Today the US Department of Education announced that Florida Coastal is ineligible for student loans. Specifically, Florida Coastal had failed to meet the standards of financial responsibility, fiduciary conduct, and sound administration. It earned "the lowest possible score", namely –1.0, for financial responsibility. InfiLaw recently dumped its 98.6% stake (InfiLaw no longer even operates a Web site), thereby leaving big concerns about solvency. Insufficient "competency and integrity" also contributed to the decision.

Florida Coastal is looking into the option of appealing against the decision within the next ten days. Already, however, the Department of Education is planning actions to take "if Florida Coastal School of Law closes precipitously"—a likely eventuality indeed. With no significant source of money for operations, the worst possible financial rating, a reported lack of integrity, and an evident propensity for "profiteering off students", Florida Coastal may well go tits up any minute now. Charlotte notoriously locked its doors without a word, and Arizona Summit canceled classes and shut up shop about two weeks before the start of the academic year, so I shouldn't put it past an über-toilet of InfiLawvian heritage to leave its toileteers high and dry.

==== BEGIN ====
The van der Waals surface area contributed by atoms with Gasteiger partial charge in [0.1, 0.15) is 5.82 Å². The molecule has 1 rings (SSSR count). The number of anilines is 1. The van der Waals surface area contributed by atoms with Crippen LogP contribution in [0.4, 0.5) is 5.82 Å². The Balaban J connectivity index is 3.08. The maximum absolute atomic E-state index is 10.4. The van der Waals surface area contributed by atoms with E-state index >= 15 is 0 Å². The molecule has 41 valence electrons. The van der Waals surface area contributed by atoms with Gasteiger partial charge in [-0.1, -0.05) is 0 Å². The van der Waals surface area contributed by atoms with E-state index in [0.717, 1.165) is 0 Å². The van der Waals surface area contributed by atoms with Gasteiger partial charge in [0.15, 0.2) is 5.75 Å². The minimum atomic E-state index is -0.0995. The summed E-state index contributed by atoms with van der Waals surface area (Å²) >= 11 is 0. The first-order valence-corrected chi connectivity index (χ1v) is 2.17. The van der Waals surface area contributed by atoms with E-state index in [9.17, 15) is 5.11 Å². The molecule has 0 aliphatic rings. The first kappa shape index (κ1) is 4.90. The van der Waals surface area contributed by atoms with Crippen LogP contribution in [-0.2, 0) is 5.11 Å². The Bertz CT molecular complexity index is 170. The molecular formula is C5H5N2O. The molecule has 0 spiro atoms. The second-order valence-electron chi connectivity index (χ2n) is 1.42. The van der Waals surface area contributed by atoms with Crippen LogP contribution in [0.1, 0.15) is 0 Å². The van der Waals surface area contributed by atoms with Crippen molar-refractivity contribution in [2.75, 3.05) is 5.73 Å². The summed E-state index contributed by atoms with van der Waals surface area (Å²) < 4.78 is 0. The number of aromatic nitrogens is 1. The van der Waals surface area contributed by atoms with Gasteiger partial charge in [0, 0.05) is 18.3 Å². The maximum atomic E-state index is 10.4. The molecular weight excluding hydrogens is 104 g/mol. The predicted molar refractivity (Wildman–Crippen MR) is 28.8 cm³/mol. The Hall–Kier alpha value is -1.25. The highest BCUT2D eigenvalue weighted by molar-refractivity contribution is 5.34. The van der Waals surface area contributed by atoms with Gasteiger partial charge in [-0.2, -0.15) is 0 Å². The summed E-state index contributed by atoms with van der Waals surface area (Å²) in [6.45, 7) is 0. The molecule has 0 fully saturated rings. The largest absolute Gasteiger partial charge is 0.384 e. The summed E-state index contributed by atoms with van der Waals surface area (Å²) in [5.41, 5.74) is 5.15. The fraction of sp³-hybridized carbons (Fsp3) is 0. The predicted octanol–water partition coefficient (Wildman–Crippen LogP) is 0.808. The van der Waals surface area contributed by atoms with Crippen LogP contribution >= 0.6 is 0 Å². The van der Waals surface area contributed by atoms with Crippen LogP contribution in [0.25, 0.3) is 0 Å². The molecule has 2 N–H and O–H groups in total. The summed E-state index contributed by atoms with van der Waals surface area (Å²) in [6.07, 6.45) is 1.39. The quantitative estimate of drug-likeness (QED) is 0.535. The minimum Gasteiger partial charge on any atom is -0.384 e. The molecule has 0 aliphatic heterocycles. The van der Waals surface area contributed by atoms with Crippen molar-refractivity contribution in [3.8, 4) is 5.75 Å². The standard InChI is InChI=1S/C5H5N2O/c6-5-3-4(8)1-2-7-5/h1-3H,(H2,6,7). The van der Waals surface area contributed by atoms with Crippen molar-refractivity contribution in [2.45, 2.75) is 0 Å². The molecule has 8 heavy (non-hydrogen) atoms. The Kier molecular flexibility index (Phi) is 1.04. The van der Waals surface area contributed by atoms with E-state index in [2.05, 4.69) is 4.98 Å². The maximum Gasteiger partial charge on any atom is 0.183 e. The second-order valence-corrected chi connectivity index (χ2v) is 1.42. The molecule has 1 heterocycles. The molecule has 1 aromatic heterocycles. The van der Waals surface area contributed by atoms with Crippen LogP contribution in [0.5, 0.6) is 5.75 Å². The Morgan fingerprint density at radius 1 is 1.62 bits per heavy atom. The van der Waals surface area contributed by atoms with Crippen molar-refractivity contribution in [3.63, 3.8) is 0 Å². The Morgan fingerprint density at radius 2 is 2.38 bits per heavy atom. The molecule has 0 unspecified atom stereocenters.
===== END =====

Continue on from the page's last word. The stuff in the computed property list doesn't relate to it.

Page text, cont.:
Florida Coastal seems ready to become the fourteenth law school to close its doors within the past five years. Which will be #15? Nominate your (least) favorite below.